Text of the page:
AMARILLO If you’ve ever ended a conversation with a health care provider just as confused as you were at its beginning, you know why health literacy is so important. That’s the word from Andrew Crocker, Texas Cooperative Extension gerontology specialist.
“The U.S. Department of Health Human Services Health Resources and Services Administration defines health literacy as the degree to which individuals have the capacity to obtain, process and understand basic health information and services needed to make appropriate health decisions,’” Crocker said.
Even though that definition itself is a little difficult to understand, it also misses a key element, he said.
“Health literacy also depends on the ability of the health provider to communicate information regarding health issues,” he said. “The individual’ or patient is only part of the equation.”
Although the cause of health illiteracy is a mystery, Crocker said rapidly increasing technology could be a factor.
“Medicine and health information have come a long way in a relatively short time,” he said. “New medications (and) procedures are developing daily, involving more and more complex methods.”
The limited amount of time health care providers have to spend with each patient also contributes to the problem, he said.
“Often information is given without further consideration of whether or not it was comprehended,” Crocker said. “Many people still see their health provider as unapproachable when it comes to questions because of the speed with which he or she completes their office visit.”
Why is this such an important issue? Because miscommunication between patient and doctor can have serious consequences, he said.
“Individuals with limited health literacy incur medical expenses that are up to four times greater than patients with adequate literacy skills, costing the health care system billions of dollars every year in unnecessary doctor visits and hospital stays,” Crocker said.
Not only that. Many of these patients hide their confusion from their doctors because they are too ashamed and embarrassed to ask for help, according to the American Medical Association Foundation.
The problem is widespread. A recent government study estimated that more than 89 million adults from all ages, races and income and education levels have limited health literacy skills, Crocker said.
Fortunately this is a problem with a simple cure: Ask questions, he said.
“Many adults who have low literacy health or otherwise are often ashamed of this fact and try to put on a show’ for their health provider,” Crocker said. “The health provider should be the first stop for terms, names, instructions or other words and phrases that the patient doesn’t understand. If the provider is unable to satisfactorily explain what something means, then someone else from the office a nurse or assistant should be asked to explain things.”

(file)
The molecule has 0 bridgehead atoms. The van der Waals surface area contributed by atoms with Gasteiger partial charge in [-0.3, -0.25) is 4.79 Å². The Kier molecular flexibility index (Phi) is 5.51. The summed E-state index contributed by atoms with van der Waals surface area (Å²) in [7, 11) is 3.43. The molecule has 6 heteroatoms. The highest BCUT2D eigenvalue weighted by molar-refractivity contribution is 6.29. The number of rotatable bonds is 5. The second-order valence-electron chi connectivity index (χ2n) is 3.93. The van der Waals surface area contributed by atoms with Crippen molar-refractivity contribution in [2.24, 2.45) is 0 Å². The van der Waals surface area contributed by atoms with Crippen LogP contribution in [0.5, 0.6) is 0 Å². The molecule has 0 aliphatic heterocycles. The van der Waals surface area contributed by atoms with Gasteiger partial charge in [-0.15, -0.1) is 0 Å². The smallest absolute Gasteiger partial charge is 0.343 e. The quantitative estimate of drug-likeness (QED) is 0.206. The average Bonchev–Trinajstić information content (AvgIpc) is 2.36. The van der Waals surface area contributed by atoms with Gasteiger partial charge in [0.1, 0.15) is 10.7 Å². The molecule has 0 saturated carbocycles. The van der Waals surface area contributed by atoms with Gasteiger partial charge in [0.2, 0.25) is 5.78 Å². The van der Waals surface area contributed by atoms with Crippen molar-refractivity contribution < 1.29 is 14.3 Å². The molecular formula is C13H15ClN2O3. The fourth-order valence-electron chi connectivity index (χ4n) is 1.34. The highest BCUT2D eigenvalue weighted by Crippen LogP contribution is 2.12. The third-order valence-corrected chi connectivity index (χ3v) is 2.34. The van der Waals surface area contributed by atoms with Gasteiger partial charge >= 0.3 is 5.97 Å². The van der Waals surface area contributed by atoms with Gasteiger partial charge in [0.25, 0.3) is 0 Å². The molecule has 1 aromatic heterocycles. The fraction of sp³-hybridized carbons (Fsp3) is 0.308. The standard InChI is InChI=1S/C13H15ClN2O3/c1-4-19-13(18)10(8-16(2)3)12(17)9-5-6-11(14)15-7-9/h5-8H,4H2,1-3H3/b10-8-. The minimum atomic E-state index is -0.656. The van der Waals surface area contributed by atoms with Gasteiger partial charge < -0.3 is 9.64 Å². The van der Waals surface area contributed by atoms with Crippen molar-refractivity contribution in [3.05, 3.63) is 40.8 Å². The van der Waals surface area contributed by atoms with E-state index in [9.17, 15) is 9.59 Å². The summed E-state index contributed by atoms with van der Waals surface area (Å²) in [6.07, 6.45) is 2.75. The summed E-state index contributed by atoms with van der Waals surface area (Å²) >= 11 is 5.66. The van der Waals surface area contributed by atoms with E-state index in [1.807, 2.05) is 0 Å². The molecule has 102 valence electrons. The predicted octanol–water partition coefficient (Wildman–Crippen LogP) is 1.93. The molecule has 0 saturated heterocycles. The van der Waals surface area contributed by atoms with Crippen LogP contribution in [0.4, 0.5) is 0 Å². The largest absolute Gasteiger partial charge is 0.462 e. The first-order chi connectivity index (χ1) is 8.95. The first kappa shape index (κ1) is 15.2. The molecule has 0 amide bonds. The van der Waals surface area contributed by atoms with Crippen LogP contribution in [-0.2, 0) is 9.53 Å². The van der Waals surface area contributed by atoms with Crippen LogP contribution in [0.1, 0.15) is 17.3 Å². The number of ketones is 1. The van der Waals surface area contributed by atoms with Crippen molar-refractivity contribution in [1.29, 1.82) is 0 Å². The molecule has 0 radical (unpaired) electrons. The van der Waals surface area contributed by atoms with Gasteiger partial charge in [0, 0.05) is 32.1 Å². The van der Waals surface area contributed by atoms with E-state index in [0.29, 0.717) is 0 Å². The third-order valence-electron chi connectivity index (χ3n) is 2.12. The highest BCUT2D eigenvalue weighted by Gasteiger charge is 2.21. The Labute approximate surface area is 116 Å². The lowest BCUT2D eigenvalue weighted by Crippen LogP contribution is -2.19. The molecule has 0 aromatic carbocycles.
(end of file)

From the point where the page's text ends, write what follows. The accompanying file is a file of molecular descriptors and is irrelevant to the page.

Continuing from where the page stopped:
The patient might want to consider writing down any information from the health care provider and reading it back to make sure it’s correct. Dictionaries of medical terminology, which are available at bookstores, might also be helpful, Crocker said, although the language is often technical.
Internet sites may have useful information too, but each site “should be evaluated for credibility prior to accepting it as fact,” he added. Check for author, source, sponsor and date of publication.
All the responsibility for health literacy isn’t on the patient, Crocker said. Doctors and other health providers need to provide their part too.
He offered steps doctors can take to help the situation:
- Use simple language in short sentences and define technical terms.
- Use videos, pictures or other visual aides if necessary.
- Ask patients to repeat instructions.
- Ask how’ and what’ questions instead of yes’ and no’ ones.
- Provide the most important information first.
- Keep in mind the age, culture, ethnicity and racial background of each patient.
- Provide information in the patient’s primary language.
Some hospitals and health care providers follow the Patients’ Bill of Rights, Crocker said, which begins, “You have the right to receive accurate and easily understood information about your health plan, health care professionals and health care facilities. If you speak another language, have a physical or mental disability or just don’t understand something, assistance will be provided so you can make informed health care decisions.” ( http://www.consumer.gov/qualityhealth/rights.htm )
“However, this is only as good as the patient makes it,” Crocker said. “That part about assistance will be provided’ only counts if the patient asks. The patient doesn’t need to try to be good’ by acting like they understand information if they don’t. If their health provider doesn’t have the time or desire to answer their questions appropriately and ensure that they understand the information, maybe it’s time to find a new health provider.”